Student ‘binge’ drinking a concern

Bay City News Service
Friday August 31, 2001

A new study by the American Medical Association says that binge drinking is up among American college students, with 44 percent of students reporting that they binge drink, and nearly one in four saying they binge frequently. 

At UC Berkeley, officials are concerned about excessive drinking, although the term “binge” in itself is not used there because of its vagueness, senior health educator Aida Cerda said today. 

Instead, Cerda said, the university focuses on “high risk” drinking, a more concise, person-specific definition that focuses on the effects of drinking irresponsibly, drinking to get drunk, or drinking to a point where there are unwanted consequences. 

- ranging from the next-day hangover to assaults of unwanted sex. 

Aided by an $180,000 over two-year grant from the U.S. Department of Education,the university is working on a number of initiatives to add to its alcohol awareness programs. 

“We are very realistic that there are students who drink heavily,” Cerda said. “There are also students that don't (drink heavily) and there's also students who abstain from drinking.” 

Cerda said that because of the accessibility of alcohol, what's needed is a concerted effort to curb irresponsible drinking by diverse sectors of the community.  

That's why one of the programs that the school is launching this year targets members of the schools residential halls, fraternities and sororities, local vendors and alumni in an effort to curb with the effects of high-risk drinking. 

According to Cerda, while much has been written about the effects of second-hand smoke, the effects of second-hand drinking often go unnoticed as minor inconveniences: having to “baby sit” for a drunk friend, for example, or having to clean up vomit, or being insulted by a drunk. 

The university's program has developed a way of tracking and addressing these grievances. For example, Cerda said, when a person throws up in a residential hall, residents may agree to make the person clean up after their own mess.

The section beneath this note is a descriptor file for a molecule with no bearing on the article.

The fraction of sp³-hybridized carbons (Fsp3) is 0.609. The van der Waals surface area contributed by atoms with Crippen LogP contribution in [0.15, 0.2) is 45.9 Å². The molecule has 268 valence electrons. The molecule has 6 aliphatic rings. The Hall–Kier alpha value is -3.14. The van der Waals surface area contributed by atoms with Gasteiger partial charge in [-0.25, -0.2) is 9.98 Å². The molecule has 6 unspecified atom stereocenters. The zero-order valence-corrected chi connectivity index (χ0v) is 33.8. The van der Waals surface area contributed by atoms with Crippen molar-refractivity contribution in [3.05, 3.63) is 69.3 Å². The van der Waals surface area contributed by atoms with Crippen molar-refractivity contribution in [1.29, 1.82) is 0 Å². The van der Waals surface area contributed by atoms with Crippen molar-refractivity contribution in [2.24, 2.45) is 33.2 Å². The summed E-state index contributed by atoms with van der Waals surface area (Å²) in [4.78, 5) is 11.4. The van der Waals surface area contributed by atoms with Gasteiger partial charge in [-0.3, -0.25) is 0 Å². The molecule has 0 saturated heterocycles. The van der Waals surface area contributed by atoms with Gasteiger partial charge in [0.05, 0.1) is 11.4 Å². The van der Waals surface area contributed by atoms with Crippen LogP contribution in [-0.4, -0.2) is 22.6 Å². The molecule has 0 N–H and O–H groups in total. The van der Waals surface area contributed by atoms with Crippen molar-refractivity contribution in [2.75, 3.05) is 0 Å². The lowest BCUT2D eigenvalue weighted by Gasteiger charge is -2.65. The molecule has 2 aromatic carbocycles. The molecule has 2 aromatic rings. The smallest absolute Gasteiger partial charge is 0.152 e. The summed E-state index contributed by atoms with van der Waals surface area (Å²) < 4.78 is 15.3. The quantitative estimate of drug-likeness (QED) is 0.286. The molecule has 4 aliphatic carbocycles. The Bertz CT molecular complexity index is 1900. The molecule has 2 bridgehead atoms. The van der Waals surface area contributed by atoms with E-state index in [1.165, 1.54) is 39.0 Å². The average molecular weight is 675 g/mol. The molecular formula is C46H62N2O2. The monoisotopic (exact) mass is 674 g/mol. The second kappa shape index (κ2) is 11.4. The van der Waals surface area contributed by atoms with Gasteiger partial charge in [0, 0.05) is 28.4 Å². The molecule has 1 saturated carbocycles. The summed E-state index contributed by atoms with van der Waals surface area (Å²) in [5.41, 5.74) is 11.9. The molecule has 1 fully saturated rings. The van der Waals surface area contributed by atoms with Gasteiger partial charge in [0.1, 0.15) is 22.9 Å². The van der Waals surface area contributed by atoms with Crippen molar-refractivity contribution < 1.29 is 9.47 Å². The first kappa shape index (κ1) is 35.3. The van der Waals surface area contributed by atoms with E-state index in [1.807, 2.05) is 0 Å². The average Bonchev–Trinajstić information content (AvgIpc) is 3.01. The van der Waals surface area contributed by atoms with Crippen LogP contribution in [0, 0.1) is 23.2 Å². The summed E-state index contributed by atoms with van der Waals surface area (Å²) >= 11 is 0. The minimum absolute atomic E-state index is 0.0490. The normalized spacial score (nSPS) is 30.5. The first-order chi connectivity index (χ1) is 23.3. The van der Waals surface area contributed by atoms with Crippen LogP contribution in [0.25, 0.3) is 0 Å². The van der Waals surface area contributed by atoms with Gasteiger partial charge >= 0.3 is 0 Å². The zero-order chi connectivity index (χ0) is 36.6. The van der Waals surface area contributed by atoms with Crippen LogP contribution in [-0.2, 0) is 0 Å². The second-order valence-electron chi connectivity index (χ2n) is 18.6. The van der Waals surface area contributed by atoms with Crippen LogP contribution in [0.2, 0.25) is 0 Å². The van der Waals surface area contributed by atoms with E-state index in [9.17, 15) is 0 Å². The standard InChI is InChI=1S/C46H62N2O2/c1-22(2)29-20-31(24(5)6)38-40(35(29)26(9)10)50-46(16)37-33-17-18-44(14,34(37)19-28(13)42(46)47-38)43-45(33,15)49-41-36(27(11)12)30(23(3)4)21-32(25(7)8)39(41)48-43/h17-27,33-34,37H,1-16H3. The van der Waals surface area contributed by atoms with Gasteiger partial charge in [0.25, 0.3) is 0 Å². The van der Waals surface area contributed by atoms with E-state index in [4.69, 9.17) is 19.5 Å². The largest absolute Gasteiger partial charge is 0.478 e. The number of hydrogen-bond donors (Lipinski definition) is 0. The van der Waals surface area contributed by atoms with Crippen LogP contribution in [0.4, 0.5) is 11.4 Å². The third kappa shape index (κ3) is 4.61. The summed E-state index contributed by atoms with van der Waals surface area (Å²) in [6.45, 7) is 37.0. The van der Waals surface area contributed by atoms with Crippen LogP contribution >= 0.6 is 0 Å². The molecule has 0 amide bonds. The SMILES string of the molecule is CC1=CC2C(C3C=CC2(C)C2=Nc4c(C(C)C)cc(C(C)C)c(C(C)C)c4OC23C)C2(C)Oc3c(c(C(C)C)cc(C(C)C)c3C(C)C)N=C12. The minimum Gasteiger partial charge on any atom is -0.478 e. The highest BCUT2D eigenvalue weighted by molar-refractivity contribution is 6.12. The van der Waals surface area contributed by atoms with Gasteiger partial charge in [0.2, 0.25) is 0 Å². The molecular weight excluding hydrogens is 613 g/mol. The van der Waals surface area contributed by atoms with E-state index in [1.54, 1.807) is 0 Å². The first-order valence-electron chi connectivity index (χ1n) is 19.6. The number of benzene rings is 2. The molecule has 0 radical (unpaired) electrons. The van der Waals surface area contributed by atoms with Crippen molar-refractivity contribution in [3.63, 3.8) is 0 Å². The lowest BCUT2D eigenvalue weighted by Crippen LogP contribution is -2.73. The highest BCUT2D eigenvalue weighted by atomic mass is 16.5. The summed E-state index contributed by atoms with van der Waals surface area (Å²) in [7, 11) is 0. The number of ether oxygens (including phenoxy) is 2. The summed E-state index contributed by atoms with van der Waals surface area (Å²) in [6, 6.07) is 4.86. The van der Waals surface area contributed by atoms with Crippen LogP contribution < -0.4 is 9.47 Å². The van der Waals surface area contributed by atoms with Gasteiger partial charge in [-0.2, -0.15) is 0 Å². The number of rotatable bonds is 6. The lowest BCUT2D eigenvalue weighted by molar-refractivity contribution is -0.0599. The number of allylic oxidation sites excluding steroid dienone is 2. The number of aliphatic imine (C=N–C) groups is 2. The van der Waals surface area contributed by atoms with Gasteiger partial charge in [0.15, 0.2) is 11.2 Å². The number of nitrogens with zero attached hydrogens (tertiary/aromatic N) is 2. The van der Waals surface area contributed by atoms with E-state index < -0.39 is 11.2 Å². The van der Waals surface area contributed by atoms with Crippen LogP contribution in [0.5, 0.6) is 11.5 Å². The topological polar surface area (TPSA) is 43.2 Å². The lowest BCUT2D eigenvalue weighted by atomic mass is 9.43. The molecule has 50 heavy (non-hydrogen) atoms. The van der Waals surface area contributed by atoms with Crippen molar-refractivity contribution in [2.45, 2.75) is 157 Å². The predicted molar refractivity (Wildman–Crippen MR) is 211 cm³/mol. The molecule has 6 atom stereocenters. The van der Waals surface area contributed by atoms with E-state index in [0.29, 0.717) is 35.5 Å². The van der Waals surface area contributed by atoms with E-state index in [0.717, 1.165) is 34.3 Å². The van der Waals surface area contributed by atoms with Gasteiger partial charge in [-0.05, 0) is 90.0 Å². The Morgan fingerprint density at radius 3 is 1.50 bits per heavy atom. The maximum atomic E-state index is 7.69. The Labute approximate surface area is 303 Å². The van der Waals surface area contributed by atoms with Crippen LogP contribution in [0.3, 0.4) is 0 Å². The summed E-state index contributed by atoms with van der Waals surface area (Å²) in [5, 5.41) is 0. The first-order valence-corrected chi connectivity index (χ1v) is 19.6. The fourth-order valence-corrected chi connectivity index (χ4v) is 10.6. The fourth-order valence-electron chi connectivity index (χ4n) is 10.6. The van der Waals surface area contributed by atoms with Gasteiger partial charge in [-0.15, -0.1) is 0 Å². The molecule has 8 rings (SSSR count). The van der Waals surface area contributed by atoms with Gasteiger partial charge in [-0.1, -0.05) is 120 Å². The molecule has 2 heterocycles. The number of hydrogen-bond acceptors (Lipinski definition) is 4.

Or a Cal football player who shows up hung over for practice may be told that they can't practice that day. 

“We're not telling students to drink, or not to drink,” Cerda said. “What we're telling them is that they should be able to have fun without having the pain involved.” 

Cerda said the school's approach to alcohol safety includes advice targeted specifically to freshman students. Traditionally, Cerda said, it is these students, most of them away from home for the first time, who are most likely to engage in high-risk drinking. 

Especially, Cerda said, during the first three weeks of school, when increases in alcohol-related incidents-- such as unwanted sexual advances, fights and sexual assaults – are usually reported. 

Then there's the tragic incidents, like the death of 18-year-old California State University at Chico freshman Adrian Derek Heideman, a Palo  

Alto resident, who died from an alcohol overdose at the fraternity he was  

pledging at last October 

In an effort from preventing any incidents like these at UC  

Berkeley, school officials are launching an extensive education campaign and  

are also reaching out to the community - including the bars and nightclubs in  

the campus area - for help. 

“We're not there to close down their business,” Cerda said,  

noting that the bars are part of the Berkeley community and many of the  

university's students are over 21 and may choose to drink legally. 

“It's not that local vendors are the bad guys,” she said. “It's  

not about being good or being bad, it's about solving the problems.” 

For parents who may be concerned about their student's drinking  

patterns, Cerda said that she understands the concern, but added that what  

most studies often fail to mention is that a lot of students who drink do so  

in a responsible manner, and that the number of students who abstain from  

drinking altogether is often underestimated. 

The AMA's study is titled “A Matter of Degree: The National Effort  

to Reduce High-Risk Drinking Among College Students. The study was made at 10  

university campuses.  

It calls for alcohol abuse prevention efforts that focus not only  

on the individual, but on the rest of the college community, including  

college administrators, students, parents, law enforcement officials and bar  


The study, which did not examine UC Berkeley, has these entities  

working together to change the advertising and marketing practices that occur  

close to college campuses attempting to change not only drinking beliefs  

among individuals, but also cultural beliefs and behaviors.